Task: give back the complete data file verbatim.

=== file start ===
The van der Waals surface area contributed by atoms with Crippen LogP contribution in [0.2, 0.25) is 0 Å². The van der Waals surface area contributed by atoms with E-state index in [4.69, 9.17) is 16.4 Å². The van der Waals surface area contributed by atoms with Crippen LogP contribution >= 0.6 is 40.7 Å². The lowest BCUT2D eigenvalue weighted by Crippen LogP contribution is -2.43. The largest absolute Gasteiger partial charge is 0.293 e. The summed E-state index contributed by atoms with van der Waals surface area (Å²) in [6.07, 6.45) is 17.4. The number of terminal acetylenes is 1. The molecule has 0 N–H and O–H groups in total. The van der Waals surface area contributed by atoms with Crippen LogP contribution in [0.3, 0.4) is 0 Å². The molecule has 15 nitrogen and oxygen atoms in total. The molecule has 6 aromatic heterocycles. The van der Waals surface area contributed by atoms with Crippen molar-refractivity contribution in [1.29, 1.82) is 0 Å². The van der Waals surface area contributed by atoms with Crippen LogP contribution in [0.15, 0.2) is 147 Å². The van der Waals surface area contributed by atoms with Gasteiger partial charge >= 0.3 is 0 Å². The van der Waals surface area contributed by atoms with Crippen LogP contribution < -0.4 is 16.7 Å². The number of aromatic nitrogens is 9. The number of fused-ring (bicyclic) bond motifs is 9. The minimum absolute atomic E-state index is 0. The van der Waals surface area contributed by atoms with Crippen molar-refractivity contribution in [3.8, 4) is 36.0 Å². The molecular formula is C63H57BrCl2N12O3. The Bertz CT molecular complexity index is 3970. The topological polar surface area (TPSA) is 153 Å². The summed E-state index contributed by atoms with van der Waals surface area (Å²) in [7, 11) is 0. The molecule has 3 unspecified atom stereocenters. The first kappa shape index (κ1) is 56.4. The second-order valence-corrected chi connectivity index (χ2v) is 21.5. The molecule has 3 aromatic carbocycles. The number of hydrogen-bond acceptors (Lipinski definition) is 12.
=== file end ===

The van der Waals surface area contributed by atoms with Crippen LogP contribution in [0.2, 0.25) is 0 Å². The van der Waals surface area contributed by atoms with E-state index in [4.69, 9.17) is 16.4 Å². The van der Waals surface area contributed by atoms with Crippen LogP contribution >= 0.6 is 40.7 Å². The lowest BCUT2D eigenvalue weighted by Crippen LogP contribution is -2.43. The largest absolute Gasteiger partial charge is 0.293 e. The summed E-state index contributed by atoms with van der Waals surface area (Å²) in [6.07, 6.45) is 17.4. The number of terminal acetylenes is 1. The molecule has 0 N–H and O–H groups in total. The van der Waals surface area contributed by atoms with Crippen LogP contribution in [0.3, 0.4) is 0 Å². The molecule has 15 nitrogen and oxygen atoms in total. The molecule has 6 aromatic heterocycles. The van der Waals surface area contributed by atoms with Crippen molar-refractivity contribution in [1.29, 1.82) is 0 Å². The van der Waals surface area contributed by atoms with Crippen LogP contribution in [0.15, 0.2) is 147 Å². The van der Waals surface area contributed by atoms with Gasteiger partial charge >= 0.3 is 0 Å². The van der Waals surface area contributed by atoms with Crippen LogP contribution < -0.4 is 16.7 Å². The number of aromatic nitrogens is 9. The number of fused-ring (bicyclic) bond motifs is 9. The minimum absolute atomic E-state index is 0. The van der Waals surface area contributed by atoms with Crippen molar-refractivity contribution in [3.8, 4) is 36.0 Å². The molecular formula is C63H57BrCl2N12O3. The Bertz CT molecular complexity index is 3970. The topological polar surface area (TPSA) is 153 Å². The summed E-state index contributed by atoms with van der Waals surface area (Å²) in [7, 11) is 0. The molecule has 3 unspecified atom stereocenters. The first kappa shape index (κ1) is 56.4. The second-order valence-corrected chi connectivity index (χ2v) is 21.5. The molecule has 3 aromatic carbocycles. The number of hydrogen-bond acceptors (Lipinski definition) is 12.